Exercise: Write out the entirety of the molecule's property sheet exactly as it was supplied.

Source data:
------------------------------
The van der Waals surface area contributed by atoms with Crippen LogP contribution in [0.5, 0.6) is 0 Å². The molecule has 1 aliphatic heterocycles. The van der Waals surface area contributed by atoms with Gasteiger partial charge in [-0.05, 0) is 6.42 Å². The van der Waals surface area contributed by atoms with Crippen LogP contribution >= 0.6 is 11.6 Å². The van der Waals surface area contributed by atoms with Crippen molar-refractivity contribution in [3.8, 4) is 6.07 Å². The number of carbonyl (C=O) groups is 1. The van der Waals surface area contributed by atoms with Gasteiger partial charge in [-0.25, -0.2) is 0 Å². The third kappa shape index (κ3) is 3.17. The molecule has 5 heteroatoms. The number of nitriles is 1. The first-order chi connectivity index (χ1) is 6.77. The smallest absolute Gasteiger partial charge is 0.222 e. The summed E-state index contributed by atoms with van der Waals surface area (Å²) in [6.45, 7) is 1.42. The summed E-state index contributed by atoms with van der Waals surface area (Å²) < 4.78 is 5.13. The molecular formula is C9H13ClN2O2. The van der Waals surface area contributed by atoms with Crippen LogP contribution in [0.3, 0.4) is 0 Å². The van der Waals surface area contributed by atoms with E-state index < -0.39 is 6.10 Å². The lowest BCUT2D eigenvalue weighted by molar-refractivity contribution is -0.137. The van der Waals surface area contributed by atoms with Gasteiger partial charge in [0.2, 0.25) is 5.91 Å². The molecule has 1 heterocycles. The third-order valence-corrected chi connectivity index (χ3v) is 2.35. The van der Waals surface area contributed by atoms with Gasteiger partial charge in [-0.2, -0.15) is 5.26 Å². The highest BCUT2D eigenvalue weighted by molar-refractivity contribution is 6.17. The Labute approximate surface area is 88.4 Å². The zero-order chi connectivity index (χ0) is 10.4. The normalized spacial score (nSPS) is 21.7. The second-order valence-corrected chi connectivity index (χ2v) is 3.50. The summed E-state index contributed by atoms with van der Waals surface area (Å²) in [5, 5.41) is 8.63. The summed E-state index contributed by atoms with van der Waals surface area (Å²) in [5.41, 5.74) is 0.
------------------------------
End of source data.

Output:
The van der Waals surface area contributed by atoms with Crippen LogP contribution in [0.5, 0.6) is 0 Å². The molecule has 1 aliphatic heterocycles. The van der Waals surface area contributed by atoms with Gasteiger partial charge in [-0.05, 0) is 6.42 Å². The van der Waals surface area contributed by atoms with Crippen LogP contribution >= 0.6 is 11.6 Å². The van der Waals surface area contributed by atoms with Crippen molar-refractivity contribution in [3.8, 4) is 6.07 Å². The number of carbonyl (C=O) groups is 1. The van der Waals surface area contributed by atoms with Gasteiger partial charge in [-0.25, -0.2) is 0 Å². The third kappa shape index (κ3) is 3.17. The molecule has 5 heteroatoms. The number of nitriles is 1. The first-order chi connectivity index (χ1) is 6.77. The smallest absolute Gasteiger partial charge is 0.222 e. The summed E-state index contributed by atoms with van der Waals surface area (Å²) in [6.45, 7) is 1.42. The summed E-state index contributed by atoms with van der Waals surface area (Å²) < 4.78 is 5.13. The molecular formula is C9H13ClN2O2. The van der Waals surface area contributed by atoms with Crippen LogP contribution in [0.3, 0.4) is 0 Å². The van der Waals surface area contributed by atoms with E-state index < -0.39 is 6.10 Å². The lowest BCUT2D eigenvalue weighted by molar-refractivity contribution is -0.137. The van der Waals surface area contributed by atoms with Gasteiger partial charge in [0.2, 0.25) is 5.91 Å². The molecule has 1 heterocycles. The third-order valence-corrected chi connectivity index (χ3v) is 2.35. The van der Waals surface area contributed by atoms with Gasteiger partial charge in [-0.2, -0.15) is 5.26 Å². The highest BCUT2D eigenvalue weighted by molar-refractivity contribution is 6.17. The Labute approximate surface area is 88.4 Å². The zero-order chi connectivity index (χ0) is 10.4. The normalized spacial score (nSPS) is 21.7. The second-order valence-corrected chi connectivity index (χ2v) is 3.50. The summed E-state index contributed by atoms with van der Waals surface area (Å²) in [5, 5.41) is 8.63. The summed E-state index contributed by atoms with van der Waals surface area (Å²) in [5.41, 5.74) is 0.